Hi dswiftoc – if you want

#209125
Avatarbrunerww
Member

Hi dswiftoc – if you want your audience to have the familiar experience of watching movies with with film-like shallow depth of field you probably want to avoid small sensor camcorders such as the $2499 XF100 or the $1725 AC90.

 

Even though there has been some very nice work done with the XF100, for example, you'll notice that it has the deep focus "camcorder" look – even when it might have been nice to focus on the actress' face in closeup:

 

 

 

 

 

 

And for film-like dynamic range and the ability to color your picture in post, you probably want to avoid 8 bit 4:2:0 color space cameras such as the $2999 5D Mark III or even the $5499 Canon C100 "Cinema" EOS camera.

 

Instead, in your price range, coming from the T4i, I would get the $1995 Blackmagic Cinema Camera with the EF mount (for compatibility with your existing Canon lenses).

 

The BMCC is the only camera in this price range that shoots at 2.5K lines of resolution instead of the 1.9K resolution of 1080p HD (2K is the resolution of digital cinema as seen in movie theaters).

 

The BMCC is also the only EF mount camera you can buy right now below $3000 that comes out of the box shooting uncompressed RAW – which is how they shoot digital in Hollywood (e.g., Les Miserables (Arri Alexa shooting Arri RAW) and The Social Network (RED MX shooting RED RAW)).

 

The camera comes bundled (for free) with a full $945 version of DaVinci Resolve, which is the standard color grading software used on many Hollywood features.

 

Here is a narrative example of what this camera can do (please note the use of selective focus – otherwise known as "shallow depth of field"):

 

 

 

http://vimeo.com/61529298

 

 

 

Why does Hollywood use RAW for digital storytelling instead of the compressed codecs in consumer DSLRs and even pro video camcorders?  If you're trying to tell a story, you will probably want to set the mood with lighting and color – or you may want to use chromakey for special effects – which means color correction or keying in post.

 

Twelve bit 4:2:2 uncompressed RAW holds up extremely well to manipulation in post.  You can "grade" it (correct its color) without banding, blocking or other artifacts. If you screw up your white balance on the set, you can fix it.  If you need to shoot green screen, you won't get the artifacting around the edges of your actors that can ruin keys shot with compressed codecs.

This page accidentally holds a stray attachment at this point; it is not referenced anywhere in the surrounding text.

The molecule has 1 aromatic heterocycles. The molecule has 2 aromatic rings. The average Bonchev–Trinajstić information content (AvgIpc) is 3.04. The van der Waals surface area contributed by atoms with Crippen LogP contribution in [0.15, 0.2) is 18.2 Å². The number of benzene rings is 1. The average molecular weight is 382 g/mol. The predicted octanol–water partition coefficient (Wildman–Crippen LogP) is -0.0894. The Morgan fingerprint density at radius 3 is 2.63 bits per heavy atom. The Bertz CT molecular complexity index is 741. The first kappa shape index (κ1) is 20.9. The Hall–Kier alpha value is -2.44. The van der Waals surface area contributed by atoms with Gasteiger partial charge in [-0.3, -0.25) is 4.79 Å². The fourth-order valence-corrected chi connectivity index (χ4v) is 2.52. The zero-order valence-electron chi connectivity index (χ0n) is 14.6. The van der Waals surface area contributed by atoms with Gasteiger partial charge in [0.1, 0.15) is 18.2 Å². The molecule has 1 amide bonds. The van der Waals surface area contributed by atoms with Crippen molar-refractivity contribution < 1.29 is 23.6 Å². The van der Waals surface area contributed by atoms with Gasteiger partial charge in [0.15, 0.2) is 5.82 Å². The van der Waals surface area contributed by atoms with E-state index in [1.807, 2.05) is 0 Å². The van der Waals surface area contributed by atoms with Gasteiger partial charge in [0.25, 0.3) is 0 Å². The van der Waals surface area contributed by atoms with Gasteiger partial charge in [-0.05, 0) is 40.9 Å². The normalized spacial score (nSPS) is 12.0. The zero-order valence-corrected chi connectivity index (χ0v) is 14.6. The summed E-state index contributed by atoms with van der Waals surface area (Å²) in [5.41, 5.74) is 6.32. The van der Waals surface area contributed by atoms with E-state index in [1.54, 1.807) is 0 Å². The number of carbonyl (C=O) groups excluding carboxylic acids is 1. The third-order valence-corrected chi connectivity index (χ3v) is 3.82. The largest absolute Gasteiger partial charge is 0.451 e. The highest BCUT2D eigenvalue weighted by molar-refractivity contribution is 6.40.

The 8 bit 4:2:0 Quicktime .MOV from stock Canon DSLRs, on the other hand, can "break down" when you try to grade or key in post. Same thing for the 8 bit 4:2:0 AVCHD .MTS from the AC90 or even the compressed 4:2:2 MPEG-2 from the XF100.

 

If you want the highest video image quality for the money, the 2.5K BMCC will give it to you.  I shoot with its little brother, the $995 Blackmagic Pocket Cinema Camera with lossless CinemaDNG RAW, and in 40 years of shooting Super 8, 16mm, tape and digital, it produces the most Hollywood-like images I have seen from a camera that is accessible to independent shooters.

 

Here is what this little 1.9K camera can do, shooting RAW:

 

 

 

 

 

One more thought –  in addition to hiring a pro for sound, you may want to use the money you're saving on the camera to hire a professional colorist to grade your picture.  It will be worth the money when you see the results on the screen.

 

And I would read the 99 cent Amazon Kindle book – "11 Simple Steps to turn a Screenplay into a Marketable Movie: or, How I got a $10K movie to gross $1 Mission through Warner Bros".

 

If you look past some of the language he uses (there's a little too much swearing for my taste), this is a nuts and bolts look at what it takes to make and distribute an inexpensive indie movie that actually makes money.

 

Hope this is helpful and good luck with your project!

 

Bill

Hybrid Camera Revolution

 

 

 

 

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